This article aims to provide a statement of the law relating to trial and pretrial publicity in England. The discussion is limited to criminal cases because it is in this area that there has been the greatest controversy in the United States—and Nebraska in particular. English courts are not bound by entrenched constitutional principles, and it may appear to the American reader that when the English courts balance conflicting interests of a free press and a fair trial, they are rather arbitrary in their preference for the latter. The rights of the individual defendant are afforded the greatest protection—a premise more often tacitly accepted than explicitly justified. Yet the law is not all one-sided. This account is designed to show where the line is drawn. Few statutory provisions govern the issue of trial and pretrial publicity. These mainly relate to restrictions on the reporting of proceedings in court, are encroachments upon the common law freedom to report everything, and are justified by the need for protection of the individual or by interest in public decency. An examination of what may be published during a trial will be helpful. Then the law relating to pretrial and posttrial publicity, largely still governed by the common law, is discussed in the latter part of the article, along with a discussion of when information relating to a trial becomes sub judice.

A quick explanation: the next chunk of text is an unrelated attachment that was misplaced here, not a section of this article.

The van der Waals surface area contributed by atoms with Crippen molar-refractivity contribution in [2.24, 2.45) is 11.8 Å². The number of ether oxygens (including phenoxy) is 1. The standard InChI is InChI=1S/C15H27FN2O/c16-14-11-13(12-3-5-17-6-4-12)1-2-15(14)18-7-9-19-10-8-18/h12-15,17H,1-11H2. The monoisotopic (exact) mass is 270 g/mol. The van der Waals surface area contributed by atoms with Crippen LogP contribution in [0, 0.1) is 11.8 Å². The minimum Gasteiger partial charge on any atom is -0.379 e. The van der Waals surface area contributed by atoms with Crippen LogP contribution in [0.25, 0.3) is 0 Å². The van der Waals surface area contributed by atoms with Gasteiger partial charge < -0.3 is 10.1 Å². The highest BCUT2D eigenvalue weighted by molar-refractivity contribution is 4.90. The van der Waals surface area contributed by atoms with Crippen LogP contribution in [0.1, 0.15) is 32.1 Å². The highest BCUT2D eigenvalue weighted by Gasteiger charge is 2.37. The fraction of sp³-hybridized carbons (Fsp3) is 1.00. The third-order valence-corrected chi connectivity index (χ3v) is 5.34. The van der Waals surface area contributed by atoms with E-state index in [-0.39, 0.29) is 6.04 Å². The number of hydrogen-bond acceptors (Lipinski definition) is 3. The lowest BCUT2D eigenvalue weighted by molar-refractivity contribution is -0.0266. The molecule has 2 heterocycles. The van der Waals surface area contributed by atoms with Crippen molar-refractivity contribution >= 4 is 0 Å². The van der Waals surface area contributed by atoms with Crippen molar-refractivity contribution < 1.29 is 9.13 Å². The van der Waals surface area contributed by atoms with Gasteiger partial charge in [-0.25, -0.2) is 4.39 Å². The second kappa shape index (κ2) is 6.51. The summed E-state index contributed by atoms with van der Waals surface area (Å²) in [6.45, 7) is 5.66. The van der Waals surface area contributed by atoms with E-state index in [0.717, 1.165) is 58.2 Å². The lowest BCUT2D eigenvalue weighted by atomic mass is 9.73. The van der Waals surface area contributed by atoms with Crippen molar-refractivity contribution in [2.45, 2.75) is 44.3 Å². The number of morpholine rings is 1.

Trial and Pretrial Publicity in English Criminal Justice,
56 Neb. L. Rev. 227
Available at: http://digitalcommons.unl.edu/nlr/vol56/iss2/2